HTC is hoping people are tired of opening up their smartphones only to be met with a wall of app icons.
Recently, HTC played a starring role in the arrival of Facebook Home, the new super-app takeover of Android homescreens by the world’s largest social network. After Mark Zuckerberg strutted his stuff, HTC CEO Peter Chou came on stage to show off the HTC First, a mid-range device which comes preloaded with the “people before apps” Facebook customization of Google’s Android operating system.
But that isn’t the only new phone interface HTC is offering up. The new HTC One is a flagship piece of hardware and it has a startscreen takeover called “BlinkFeed” that does some of the same things as Facebook Home, only this software was made by the struggling Taiwanese handset maker.
If you have Flipboard, a popular app on Android and iOS, then you already know what the newly trademarked BlinkFeed looks like… it’s pretty much a clone of that interface. BlinkFeed may scroll down, instead of “turn pages” in Flipboard’s skeuomorphic style, but the similar-looking tiles populate with headlines, pictures and source information for updates from Facebook, LinkedIn, Twitter, Flickr as well as a some 1,400 content partner news sources. Sometimes it even loads HTC’s own “how-to” tiles, relevant to your most recently accessed phone features. After I made my first phone call to test call quality it suggested a tip on how to set-up one-touch dialling. More such helpful hints popped up during testing, but it’s something I hope will disappear after the first month of use (I’ve only had the phone for 5 days).
It’s useful and occasionally quite attractive, although there are some bugs with the content categories (when a North American selects “football” he doesn’t want soccer news) that I’m sure will improve in time. If you still like apps, it’s easy to access them by scrolling sideways to hidden app pages. And of course there are more Android widgets (including Facebook Home) that you could install to change things up some more.
It’s all designed to show you with pictures how big and sharp the HTC One’s screen is: Like pretty much all the new Android-powered Apple competitors it is an imposing display, 4.7 inches, with 468 ppi (1080p). It performed better than my iPhone 5 in direct sunlight, and Android Jelly Bean’s smartphone controls, powered by the Qualcomm Snapdragon 600, quad-core, 1.7GHz processor, are sharp, fluid and impressively fast. I operated entirely on the LTE wireless network during testing, and connectivity was as speedy as advertised with no noticeable service hiccups.
Funnily enough though, all the focus on the homescreen interface highlights the one hardware flaw that I suppose was an actual design decision: The lack of a physical home button or capacitive “wake-up” function on the front of the device. That tauntingly blank, black screen doesn’t respond to mauling, bashing the forward-facing HTC logo or hitting the volume rocker on the side. To rouse the HTC One from sleep mode, you must depress a tiny, nearly flush, black rectangular button on the top edge of the phone. My three-year-old had no trouble figuring out how to turn it on, but most of the adults I know struggled at first.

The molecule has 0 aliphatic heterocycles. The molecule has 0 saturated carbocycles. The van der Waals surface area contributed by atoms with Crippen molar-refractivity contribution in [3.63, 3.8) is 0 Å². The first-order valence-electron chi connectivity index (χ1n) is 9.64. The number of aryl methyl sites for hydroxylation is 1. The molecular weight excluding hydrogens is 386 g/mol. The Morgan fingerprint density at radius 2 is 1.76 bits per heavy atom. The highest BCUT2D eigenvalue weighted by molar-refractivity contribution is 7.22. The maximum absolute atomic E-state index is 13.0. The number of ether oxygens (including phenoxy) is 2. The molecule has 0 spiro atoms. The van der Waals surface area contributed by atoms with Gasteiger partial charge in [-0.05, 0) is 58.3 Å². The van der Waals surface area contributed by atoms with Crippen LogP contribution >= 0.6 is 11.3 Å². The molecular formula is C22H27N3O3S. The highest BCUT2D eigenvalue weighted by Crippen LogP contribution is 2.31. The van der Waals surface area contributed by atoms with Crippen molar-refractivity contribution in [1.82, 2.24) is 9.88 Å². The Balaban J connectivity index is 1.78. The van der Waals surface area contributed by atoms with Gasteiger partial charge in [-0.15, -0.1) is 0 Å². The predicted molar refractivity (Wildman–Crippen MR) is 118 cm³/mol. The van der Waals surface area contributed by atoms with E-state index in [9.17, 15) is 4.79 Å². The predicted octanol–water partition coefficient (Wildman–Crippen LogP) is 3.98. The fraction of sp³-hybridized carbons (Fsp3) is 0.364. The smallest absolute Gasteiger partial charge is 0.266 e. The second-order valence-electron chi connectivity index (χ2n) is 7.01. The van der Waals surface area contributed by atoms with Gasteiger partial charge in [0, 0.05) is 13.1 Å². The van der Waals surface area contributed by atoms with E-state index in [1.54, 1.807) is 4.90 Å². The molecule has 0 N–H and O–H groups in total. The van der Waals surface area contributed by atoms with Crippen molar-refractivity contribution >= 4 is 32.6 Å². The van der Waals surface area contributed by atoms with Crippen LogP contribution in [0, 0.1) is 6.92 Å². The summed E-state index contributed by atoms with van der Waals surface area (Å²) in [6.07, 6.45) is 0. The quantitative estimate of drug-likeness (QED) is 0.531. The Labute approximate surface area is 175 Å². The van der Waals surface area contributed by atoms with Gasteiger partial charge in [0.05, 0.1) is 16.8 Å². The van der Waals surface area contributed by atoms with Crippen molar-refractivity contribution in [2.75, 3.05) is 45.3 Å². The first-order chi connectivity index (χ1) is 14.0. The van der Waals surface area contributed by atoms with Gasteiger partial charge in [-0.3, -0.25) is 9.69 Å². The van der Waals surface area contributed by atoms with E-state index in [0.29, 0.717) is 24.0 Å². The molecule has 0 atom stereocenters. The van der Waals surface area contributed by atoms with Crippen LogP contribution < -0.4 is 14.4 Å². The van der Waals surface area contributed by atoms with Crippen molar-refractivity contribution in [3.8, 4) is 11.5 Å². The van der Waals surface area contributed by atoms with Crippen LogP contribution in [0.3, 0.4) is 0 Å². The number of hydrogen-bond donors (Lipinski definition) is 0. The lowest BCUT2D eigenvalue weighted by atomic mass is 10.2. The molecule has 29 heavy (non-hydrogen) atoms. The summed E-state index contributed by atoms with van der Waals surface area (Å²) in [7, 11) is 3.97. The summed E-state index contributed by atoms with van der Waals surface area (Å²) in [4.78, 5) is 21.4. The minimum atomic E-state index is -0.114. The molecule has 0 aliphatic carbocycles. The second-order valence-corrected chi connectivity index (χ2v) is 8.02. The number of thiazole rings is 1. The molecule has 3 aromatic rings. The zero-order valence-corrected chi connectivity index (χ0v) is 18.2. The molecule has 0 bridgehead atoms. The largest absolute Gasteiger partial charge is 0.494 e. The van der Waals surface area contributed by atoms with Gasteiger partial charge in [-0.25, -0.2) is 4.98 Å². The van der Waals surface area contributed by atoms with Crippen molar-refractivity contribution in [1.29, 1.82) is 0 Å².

HTC is positioning this phone’s “fit and finish” as iPhone quality. The shape is impressive, the edges are thin, it’s quite light for a metal and glass phone, it has a big beautiful camera lens and the screen wraps around the edges for a smooth finish. The company’s sales-talking points crow about Beats audio and the double “BoomSoundTM” speakers, which do work great to fill a room with not-very-tinny music (they are just OK as phone speakers).
HTC is even more amped about the new camera sensors they claim blow away the 13 megapixel competition (they seemed fine to me, not significantly better than other cameras). The camera software is certainly whizbang, there’s a system called Zoe that grabs little HD video vignettes, (much like the Vine app by Twitter, but of course Vine isn’t on Android yet). As short vids they aren’t much use, but you can use these multi-frame grabs to create “Always Smile” shots, by selecting the face of your subject and then scrubbing through several micro-expressions captured in that moment to find the one that’s most in focus or most smiley. The camera also has some built-in filters you can apply before you take a photo, which flips the paradigm of most photo apps that apply one after the fact.
But I have to say, if you’re going to go belly to belly with Apple on “finish,” please recognize Cupertino would never rely on such a tiny and clumsy mechanism for accessing the phone from standby. Particularly because the screen doesn’t seem to light up on its own when you have an incoming notification (you hear the sounds, but the screen remains inert). I can only imagine how hard it would be to get the thing turned on once it’s wrapped in whatever silicon or rubber protective shell you’ll need if you want your pricey handset to survive to the end of a three-year contract (pre-order now with Rogers, it’s coming out April 19, but some lucky users have already got theirs!).
I can applaud the company for almost everything else about this phone: its implementation of Android is one of the best I’ve seen, the battery performs great (there is an annoying high-pitched beep when it’s running low, yikes), the image sensor puts it in the ring for the battle of “best smartphone camera” and it feels like a high-quality device.
But pretty much the only thing you do with a smartphone is turn it on, do some stuff, and then put it down. After an interval you turn it on again, maybe text someone, check Facebook, put it down. And so on, dozens of times a day. Hiding the apps behind some new homescreen social feed is fine, but don’t hide the button that kicks off that sequence of use each time, that just doesn’t make sense.